Moonstone by Sjón
The Boy Who Never Was: A Novel

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Though it is a deeply felt novel, Sjón’s prose is never histrionic or overwrought, balancing rage and hallucination (there are echoes of Artaud and Ballard) with a gentleness of spirit, an affection for precision and the small scale. The result is sure to delight his fans and convert many new ones.
-Guardian

Synopsis

The mind-bending miniature historical epic is Sjón's specialty, and Moonstone: The Boy Who Never Was is no exception. But it is also Sjón's most realistic, accessible, and heartfelt work yet. It is the story of a young man on the fringes of a society that is itself at the fringes of the world--at what seems like history's most tumultuous, perhaps ultimate moment.

Máni Steinn is queer in a society in which the idea of homosexuality is beyond the furthest extreme. His city, Reykjavik in 1918, is homogeneous and isolated and seems entirely defenseless against the Spanish flu, which has already torn through Europe, Asia, and North America and is now lapping up on Iceland's shores. And if the flu doesn't do it, there's always the threat that war will spread all the way north. And yet the outside world has also brought Icelanders cinema! And there's nothing like a dark, silent room with a film from Europe flickering on the screen to help you escape from the overwhelming threats--and adventures--of the night, to transport you, to make you feel like everything is going to be all right. For Máni Steinn, the question is whether, at Reykjavik's darkest hour, he should retreat all the way into this imaginary world, or if he should engage with the society that has so soundly rejected him.

 

About Sjón

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Sjón was born in Reykjavik in 1962. He is an award-winning novelist, poet, and playwright, and his novels have been translated into twenty-five languages. He is the president of the Icelandic PEN Centre and the chairman of the board of Reykjavik UNESCO City of Literature. Also a lyricist, he has written songs for Björk, including for her most recent project, Biophilia, and was nominated for an Oscar for the  lyrics he cowrote (with Lars von Trier) for Dancer in the Dark. He lives in Reykjavik.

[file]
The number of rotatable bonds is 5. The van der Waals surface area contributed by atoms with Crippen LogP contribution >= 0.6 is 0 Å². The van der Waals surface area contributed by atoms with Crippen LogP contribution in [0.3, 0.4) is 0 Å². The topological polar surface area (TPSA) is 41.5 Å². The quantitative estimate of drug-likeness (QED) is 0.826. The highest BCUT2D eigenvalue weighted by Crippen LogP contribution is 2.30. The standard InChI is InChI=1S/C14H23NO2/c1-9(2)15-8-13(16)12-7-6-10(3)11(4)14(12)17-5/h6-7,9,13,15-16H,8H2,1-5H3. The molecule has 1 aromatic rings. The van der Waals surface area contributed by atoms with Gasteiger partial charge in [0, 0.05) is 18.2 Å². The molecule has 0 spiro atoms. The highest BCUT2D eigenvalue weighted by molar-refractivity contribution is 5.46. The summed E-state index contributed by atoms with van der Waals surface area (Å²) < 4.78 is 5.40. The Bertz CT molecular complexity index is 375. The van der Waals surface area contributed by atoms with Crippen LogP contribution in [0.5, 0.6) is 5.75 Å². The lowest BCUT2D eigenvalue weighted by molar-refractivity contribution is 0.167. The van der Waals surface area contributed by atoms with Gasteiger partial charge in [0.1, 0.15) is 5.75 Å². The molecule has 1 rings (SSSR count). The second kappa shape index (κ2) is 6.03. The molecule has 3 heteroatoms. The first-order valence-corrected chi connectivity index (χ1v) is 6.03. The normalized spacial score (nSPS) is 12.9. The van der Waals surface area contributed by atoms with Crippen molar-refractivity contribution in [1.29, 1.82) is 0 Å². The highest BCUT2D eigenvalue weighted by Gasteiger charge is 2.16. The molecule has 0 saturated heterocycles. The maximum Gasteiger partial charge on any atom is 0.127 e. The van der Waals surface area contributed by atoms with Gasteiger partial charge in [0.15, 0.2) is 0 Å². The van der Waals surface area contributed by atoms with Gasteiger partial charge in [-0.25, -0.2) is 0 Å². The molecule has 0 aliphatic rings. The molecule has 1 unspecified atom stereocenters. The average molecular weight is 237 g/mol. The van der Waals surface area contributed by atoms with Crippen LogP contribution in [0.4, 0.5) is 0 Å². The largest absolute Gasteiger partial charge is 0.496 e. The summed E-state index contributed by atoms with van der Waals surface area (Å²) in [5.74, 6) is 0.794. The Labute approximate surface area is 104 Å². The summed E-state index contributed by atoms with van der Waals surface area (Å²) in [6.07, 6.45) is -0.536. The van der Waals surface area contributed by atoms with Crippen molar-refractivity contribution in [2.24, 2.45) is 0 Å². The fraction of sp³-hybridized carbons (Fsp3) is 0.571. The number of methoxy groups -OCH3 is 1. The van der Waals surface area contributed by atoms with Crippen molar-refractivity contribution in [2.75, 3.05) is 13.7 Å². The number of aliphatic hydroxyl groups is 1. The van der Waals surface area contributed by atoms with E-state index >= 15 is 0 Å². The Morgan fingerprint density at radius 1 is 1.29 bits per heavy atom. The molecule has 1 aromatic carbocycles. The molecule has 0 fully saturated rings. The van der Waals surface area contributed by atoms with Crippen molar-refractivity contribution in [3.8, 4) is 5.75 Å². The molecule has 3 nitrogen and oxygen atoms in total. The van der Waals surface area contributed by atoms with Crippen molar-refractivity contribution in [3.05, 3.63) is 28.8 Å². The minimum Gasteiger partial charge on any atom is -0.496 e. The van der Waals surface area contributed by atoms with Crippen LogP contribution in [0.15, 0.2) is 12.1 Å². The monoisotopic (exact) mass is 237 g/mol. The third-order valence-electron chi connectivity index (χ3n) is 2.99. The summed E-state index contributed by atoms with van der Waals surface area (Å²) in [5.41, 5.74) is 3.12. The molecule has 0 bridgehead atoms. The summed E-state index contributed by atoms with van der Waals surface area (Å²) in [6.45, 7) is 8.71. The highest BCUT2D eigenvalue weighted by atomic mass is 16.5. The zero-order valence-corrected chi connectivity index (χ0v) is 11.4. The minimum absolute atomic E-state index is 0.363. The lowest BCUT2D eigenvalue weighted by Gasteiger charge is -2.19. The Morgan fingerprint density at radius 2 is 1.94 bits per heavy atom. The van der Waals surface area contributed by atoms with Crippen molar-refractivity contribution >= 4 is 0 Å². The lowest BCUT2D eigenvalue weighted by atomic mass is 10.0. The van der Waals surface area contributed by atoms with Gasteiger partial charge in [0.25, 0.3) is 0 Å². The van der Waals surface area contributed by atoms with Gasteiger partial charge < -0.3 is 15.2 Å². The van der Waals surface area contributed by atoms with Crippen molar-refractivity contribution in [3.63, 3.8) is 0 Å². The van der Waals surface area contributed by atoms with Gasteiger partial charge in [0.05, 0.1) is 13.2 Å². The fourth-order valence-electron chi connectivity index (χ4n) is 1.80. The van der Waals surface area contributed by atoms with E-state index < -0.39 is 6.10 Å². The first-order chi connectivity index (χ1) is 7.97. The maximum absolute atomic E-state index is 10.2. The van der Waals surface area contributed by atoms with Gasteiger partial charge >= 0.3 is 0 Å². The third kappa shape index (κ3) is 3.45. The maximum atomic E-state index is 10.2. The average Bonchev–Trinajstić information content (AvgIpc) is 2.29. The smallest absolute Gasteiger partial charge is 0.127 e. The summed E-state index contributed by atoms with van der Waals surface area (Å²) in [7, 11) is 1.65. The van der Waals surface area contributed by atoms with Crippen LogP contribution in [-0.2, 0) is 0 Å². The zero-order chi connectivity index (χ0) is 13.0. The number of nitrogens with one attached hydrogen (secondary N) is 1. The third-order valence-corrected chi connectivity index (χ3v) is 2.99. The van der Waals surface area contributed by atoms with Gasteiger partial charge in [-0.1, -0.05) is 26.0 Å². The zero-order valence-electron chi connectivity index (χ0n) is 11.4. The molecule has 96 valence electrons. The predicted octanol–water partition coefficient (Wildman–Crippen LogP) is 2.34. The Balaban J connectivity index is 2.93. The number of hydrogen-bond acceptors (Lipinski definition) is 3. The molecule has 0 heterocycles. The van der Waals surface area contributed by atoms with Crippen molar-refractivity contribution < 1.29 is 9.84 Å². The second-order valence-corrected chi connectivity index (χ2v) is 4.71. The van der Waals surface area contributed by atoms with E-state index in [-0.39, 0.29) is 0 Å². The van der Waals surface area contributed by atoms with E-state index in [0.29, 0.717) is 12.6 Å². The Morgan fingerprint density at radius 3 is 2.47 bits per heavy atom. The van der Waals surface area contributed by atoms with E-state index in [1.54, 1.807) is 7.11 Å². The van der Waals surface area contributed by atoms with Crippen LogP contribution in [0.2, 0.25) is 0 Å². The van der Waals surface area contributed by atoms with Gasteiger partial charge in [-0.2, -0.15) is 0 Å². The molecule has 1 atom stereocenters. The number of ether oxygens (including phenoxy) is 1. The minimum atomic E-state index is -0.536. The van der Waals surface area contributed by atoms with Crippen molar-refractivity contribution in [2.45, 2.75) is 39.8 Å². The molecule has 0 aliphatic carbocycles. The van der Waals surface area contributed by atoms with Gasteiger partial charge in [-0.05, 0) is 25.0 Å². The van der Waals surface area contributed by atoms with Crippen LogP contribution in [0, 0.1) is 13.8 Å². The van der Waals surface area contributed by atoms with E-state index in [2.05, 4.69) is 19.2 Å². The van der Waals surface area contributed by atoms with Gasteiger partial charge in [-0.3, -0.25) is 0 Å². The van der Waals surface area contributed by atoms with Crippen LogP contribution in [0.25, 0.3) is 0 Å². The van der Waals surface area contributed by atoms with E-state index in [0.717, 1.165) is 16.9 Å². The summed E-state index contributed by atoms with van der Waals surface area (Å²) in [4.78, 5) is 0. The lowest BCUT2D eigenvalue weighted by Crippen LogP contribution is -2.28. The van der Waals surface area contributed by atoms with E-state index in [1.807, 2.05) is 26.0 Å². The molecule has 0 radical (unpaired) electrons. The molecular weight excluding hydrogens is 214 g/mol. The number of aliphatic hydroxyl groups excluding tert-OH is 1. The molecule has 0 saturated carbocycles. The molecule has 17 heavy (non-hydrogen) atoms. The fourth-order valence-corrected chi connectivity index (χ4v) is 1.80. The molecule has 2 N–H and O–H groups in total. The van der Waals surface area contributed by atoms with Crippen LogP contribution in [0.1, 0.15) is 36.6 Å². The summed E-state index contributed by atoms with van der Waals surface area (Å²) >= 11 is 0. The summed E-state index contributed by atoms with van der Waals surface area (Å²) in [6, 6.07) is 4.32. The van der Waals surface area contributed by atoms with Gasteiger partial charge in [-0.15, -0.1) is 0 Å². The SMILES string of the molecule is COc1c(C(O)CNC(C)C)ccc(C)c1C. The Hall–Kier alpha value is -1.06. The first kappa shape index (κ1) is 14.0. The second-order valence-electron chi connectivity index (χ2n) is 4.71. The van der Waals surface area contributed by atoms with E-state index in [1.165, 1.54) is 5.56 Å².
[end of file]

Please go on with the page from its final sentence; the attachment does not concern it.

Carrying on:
Published August 2, 2016 by Farrar, Straus and Giroux. 160 pages
Genres: History, Gay & Lesbian, Literature & Fiction. Fiction
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Critic reviews for Moonstone
All: 2 | Positive: 1 | Negative: 1

Kirkus

Below average
on May 18 2016

...the novel’s real point is for Sjón to pay tribute to an uncle who died of AIDS in 1993, a fact that only appears in the novel’s very last line. A hazy portrait of a desperate historical moment.

Read Full Review of Moonstone: The Boy Who Never ... | See more reviews from Kirkus

Guardian

Good
Reviewed by Hari Kunzru on May 26 2016

Though it is a deeply felt novel, Sjón’s prose is never histrionic or overwrought, balancing rage and hallucination (there are echoes of Artaud and Ballard) with a gentleness of spirit, an affection for precision and the small scale. The result is sure to delight his fans and convert many new ones.

Read Full Review of Moonstone: The Boy Who Never ... | See more reviews from Guardian

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